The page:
When several of our lifeguards were complaining about their high-school term papers and having to meet the length requirements, I decided to show them a couple pages of my novel in progress, the book that’s emerged as What’s Left.
They were blown away.
It wasn’t any different from what I’ll assume all serious writers do. Just look at the examples in the Paris Review’s acclaimed author interviews. I remember my own shock at the first few I saw – what, we don’t write flawlessly the first time? Oh, the folly of youth!
Well, nowadays we don’t always work from typescript or even printouts – what I showed the teens-to-whom-I-fully-trusted-my-life had now become the exception. I should have photographed some for posterity but instead trashed them during a purging of my studio under the rafters.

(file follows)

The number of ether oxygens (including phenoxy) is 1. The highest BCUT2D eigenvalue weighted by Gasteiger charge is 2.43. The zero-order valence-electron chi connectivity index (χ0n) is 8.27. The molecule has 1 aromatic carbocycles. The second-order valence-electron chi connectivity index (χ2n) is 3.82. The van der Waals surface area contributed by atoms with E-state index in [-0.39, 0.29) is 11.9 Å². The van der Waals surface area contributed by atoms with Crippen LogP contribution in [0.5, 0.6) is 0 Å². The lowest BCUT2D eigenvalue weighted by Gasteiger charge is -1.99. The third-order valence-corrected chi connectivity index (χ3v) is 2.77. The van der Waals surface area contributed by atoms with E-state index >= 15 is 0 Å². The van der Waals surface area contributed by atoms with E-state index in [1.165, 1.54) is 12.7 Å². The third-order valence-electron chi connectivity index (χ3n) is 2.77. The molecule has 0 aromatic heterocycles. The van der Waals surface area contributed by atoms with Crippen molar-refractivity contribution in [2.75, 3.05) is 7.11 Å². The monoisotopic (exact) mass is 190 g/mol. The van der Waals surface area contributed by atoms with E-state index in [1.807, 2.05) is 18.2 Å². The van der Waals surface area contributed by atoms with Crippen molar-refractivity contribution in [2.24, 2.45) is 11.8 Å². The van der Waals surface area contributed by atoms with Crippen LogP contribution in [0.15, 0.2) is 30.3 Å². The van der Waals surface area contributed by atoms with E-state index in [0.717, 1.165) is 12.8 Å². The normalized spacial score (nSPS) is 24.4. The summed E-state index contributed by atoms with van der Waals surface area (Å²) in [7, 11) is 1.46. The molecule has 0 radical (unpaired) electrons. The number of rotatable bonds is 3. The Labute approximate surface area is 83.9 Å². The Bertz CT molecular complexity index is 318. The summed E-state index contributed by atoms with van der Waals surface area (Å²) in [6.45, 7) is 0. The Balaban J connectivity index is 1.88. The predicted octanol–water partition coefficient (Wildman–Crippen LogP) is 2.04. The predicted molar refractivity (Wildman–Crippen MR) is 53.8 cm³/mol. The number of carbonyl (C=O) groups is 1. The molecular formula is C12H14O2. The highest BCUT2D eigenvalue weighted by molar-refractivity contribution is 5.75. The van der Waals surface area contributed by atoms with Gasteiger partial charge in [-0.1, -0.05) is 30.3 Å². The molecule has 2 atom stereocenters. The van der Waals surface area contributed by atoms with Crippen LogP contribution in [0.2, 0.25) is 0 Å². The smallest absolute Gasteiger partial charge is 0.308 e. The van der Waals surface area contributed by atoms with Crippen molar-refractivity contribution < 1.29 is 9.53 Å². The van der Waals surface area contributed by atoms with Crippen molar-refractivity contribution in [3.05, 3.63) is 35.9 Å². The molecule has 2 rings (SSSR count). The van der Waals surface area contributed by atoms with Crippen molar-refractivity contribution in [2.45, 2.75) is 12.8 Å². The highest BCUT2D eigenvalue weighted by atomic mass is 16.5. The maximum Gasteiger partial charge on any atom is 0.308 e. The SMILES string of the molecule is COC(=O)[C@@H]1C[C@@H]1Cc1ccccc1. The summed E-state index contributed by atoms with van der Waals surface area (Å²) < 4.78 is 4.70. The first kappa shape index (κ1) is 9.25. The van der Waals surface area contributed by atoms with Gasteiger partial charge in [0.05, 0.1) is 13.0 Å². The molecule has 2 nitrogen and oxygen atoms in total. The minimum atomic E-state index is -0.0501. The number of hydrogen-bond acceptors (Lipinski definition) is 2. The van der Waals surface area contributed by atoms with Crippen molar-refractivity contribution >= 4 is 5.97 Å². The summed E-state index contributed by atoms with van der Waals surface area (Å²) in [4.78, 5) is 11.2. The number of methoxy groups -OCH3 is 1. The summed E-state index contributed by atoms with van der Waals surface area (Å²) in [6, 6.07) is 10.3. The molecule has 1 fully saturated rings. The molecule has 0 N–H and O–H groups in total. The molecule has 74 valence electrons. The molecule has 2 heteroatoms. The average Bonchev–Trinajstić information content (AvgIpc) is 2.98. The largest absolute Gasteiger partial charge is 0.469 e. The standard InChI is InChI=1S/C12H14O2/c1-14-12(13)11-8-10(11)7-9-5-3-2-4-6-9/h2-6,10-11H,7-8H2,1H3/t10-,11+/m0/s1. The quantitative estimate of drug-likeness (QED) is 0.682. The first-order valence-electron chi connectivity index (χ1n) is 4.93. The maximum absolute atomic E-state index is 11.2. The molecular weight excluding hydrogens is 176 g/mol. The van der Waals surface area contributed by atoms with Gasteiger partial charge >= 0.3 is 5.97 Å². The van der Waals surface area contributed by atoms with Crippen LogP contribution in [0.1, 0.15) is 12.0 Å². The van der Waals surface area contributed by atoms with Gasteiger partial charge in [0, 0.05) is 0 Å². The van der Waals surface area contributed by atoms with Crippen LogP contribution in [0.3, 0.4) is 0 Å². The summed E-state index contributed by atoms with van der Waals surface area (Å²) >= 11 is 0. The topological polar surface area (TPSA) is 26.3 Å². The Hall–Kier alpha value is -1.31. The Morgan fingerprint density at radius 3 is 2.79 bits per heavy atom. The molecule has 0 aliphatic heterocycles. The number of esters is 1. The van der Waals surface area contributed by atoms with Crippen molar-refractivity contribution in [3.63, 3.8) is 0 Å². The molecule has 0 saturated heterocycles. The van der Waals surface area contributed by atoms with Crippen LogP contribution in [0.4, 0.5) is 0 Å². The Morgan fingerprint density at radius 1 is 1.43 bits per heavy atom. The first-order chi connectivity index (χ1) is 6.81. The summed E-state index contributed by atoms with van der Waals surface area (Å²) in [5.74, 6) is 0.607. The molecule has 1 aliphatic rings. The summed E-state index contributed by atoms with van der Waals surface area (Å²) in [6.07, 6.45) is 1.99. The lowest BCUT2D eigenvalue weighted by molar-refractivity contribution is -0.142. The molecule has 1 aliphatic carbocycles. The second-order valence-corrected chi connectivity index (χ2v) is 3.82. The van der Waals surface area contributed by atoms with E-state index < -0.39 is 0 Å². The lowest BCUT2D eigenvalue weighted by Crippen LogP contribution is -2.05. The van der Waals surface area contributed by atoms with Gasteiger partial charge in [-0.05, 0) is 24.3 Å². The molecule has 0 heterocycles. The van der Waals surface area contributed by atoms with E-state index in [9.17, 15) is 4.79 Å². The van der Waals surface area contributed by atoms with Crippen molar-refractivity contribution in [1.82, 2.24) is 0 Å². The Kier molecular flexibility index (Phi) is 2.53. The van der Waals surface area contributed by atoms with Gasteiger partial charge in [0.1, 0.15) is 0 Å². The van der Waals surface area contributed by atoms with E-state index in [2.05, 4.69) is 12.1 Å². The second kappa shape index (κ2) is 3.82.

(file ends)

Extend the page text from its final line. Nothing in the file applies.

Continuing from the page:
Few readers imagine how thoroughly a serious writer or editor will rework a text – major sentences, even paragraphs, are struck out, new words and notes are scribbled everywhere, even fresh pages of inserts are taped to one side or the other of the page.
Tell them this is from the fifth or seventh revision of the manuscript, they’re even more incredulous. The discarded material is a flood compared to the drop or two they struggle to compose.
As the saying goes, inspiration goes in the first draft, genius comes in the revisions.
As we might add, if one’s lucky.